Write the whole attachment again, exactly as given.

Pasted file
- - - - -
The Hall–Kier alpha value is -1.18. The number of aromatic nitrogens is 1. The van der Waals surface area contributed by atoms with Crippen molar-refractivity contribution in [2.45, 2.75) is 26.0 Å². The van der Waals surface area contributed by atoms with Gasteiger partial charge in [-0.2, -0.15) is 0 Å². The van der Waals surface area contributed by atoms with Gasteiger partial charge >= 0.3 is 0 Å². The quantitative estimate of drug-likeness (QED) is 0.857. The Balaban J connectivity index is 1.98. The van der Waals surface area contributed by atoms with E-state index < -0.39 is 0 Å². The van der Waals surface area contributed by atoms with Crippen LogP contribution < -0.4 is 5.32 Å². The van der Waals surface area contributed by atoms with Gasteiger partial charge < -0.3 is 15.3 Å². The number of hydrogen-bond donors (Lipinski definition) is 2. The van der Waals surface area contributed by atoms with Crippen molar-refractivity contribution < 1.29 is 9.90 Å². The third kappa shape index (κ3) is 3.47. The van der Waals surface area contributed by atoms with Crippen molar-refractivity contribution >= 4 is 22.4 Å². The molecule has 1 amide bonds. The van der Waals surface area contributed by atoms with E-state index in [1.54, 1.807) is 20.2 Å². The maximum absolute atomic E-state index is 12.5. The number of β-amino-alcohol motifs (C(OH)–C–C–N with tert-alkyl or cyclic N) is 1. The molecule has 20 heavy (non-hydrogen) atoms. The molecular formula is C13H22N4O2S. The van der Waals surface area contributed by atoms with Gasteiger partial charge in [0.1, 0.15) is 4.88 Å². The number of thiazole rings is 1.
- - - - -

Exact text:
The Hall–Kier alpha value is -1.18. The number of aromatic nitrogens is 1. The van der Waals surface area contributed by atoms with Crippen molar-refractivity contribution in [2.45, 2.75) is 26.0 Å². The van der Waals surface area contributed by atoms with Gasteiger partial charge in [-0.2, -0.15) is 0 Å². The van der Waals surface area contributed by atoms with Gasteiger partial charge >= 0.3 is 0 Å². The quantitative estimate of drug-likeness (QED) is 0.857. The Balaban J connectivity index is 1.98. The van der Waals surface area contributed by atoms with E-state index < -0.39 is 0 Å². The van der Waals surface area contributed by atoms with Crippen LogP contribution < -0.4 is 5.32 Å². The van der Waals surface area contributed by atoms with Gasteiger partial charge < -0.3 is 15.3 Å². The number of hydrogen-bond donors (Lipinski definition) is 2. The van der Waals surface area contributed by atoms with Crippen molar-refractivity contribution < 1.29 is 9.90 Å². The third kappa shape index (κ3) is 3.47. The van der Waals surface area contributed by atoms with Crippen molar-refractivity contribution >= 4 is 22.4 Å². The molecule has 1 amide bonds. The van der Waals surface area contributed by atoms with E-state index in [1.54, 1.807) is 20.2 Å². The maximum absolute atomic E-state index is 12.5. The number of β-amino-alcohol motifs (C(OH)–C–C–N with tert-alkyl or cyclic N) is 1. The molecule has 20 heavy (non-hydrogen) atoms. The molecular formula is C13H22N4O2S. The van der Waals surface area contributed by atoms with Gasteiger partial charge in [0.1, 0.15) is 4.88 Å². The number of thiazole rings is 1.